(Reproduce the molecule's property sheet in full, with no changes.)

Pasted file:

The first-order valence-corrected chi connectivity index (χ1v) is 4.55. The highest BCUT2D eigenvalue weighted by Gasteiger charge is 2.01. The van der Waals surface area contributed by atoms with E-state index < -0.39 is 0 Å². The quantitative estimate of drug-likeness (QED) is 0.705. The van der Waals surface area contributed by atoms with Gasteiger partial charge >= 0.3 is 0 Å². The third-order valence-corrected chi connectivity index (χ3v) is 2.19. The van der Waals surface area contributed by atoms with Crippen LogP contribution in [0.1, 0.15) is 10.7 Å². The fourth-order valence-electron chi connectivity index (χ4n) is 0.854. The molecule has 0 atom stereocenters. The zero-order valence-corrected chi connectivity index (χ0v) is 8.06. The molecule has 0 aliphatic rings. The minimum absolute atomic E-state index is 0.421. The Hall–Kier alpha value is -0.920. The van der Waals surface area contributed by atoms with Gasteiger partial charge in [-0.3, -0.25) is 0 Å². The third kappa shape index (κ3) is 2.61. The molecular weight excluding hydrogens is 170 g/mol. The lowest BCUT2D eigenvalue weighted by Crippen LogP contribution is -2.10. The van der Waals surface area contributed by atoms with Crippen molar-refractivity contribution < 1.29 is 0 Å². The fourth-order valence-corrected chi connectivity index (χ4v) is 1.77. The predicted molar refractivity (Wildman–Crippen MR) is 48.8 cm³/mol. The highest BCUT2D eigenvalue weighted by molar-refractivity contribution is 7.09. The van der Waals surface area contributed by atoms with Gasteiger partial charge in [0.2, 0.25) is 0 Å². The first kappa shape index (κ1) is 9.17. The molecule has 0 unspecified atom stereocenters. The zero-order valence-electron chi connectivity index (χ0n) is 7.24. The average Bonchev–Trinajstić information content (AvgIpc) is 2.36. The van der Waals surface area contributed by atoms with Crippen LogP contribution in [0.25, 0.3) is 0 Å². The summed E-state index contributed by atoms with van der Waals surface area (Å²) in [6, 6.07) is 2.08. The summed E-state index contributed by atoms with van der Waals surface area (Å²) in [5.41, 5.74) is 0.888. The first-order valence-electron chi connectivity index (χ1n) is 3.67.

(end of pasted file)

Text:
The first-order valence-corrected chi connectivity index (χ1v) is 4.55. The highest BCUT2D eigenvalue weighted by Gasteiger charge is 2.01. The van der Waals surface area contributed by atoms with E-state index < -0.39 is 0 Å². The quantitative estimate of drug-likeness (QED) is 0.705. The van der Waals surface area contributed by atoms with Gasteiger partial charge >= 0.3 is 0 Å². The third-order valence-corrected chi connectivity index (χ3v) is 2.19. The van der Waals surface area contributed by atoms with Crippen LogP contribution in [0.1, 0.15) is 10.7 Å². The fourth-order valence-electron chi connectivity index (χ4n) is 0.854. The molecule has 0 atom stereocenters. The zero-order valence-corrected chi connectivity index (χ0v) is 8.06. The molecule has 0 aliphatic rings. The minimum absolute atomic E-state index is 0.421. The Hall–Kier alpha value is -0.920. The van der Waals surface area contributed by atoms with Gasteiger partial charge in [-0.3, -0.25) is 0 Å². The third kappa shape index (κ3) is 2.61. The molecular weight excluding hydrogens is 170 g/mol. The lowest BCUT2D eigenvalue weighted by Crippen LogP contribution is -2.10. The van der Waals surface area contributed by atoms with Crippen molar-refractivity contribution < 1.29 is 0 Å². The fourth-order valence-corrected chi connectivity index (χ4v) is 1.77. The predicted molar refractivity (Wildman–Crippen MR) is 48.8 cm³/mol. The highest BCUT2D eigenvalue weighted by molar-refractivity contribution is 7.09. The van der Waals surface area contributed by atoms with Gasteiger partial charge in [0.2, 0.25) is 0 Å². The first kappa shape index (κ1) is 9.17. The molecule has 0 unspecified atom stereocenters. The zero-order valence-electron chi connectivity index (χ0n) is 7.24. The average Bonchev–Trinajstić information content (AvgIpc) is 2.36. The van der Waals surface area contributed by atoms with Crippen LogP contribution in [0.25, 0.3) is 0 Å². The summed E-state index contributed by atoms with van der Waals surface area (Å²) in [6, 6.07) is 2.08. The summed E-state index contributed by atoms with van der Waals surface area (Å²) in [5.41, 5.74) is 0.888. The first-order valence-electron chi connectivity index (χ1n) is 3.67.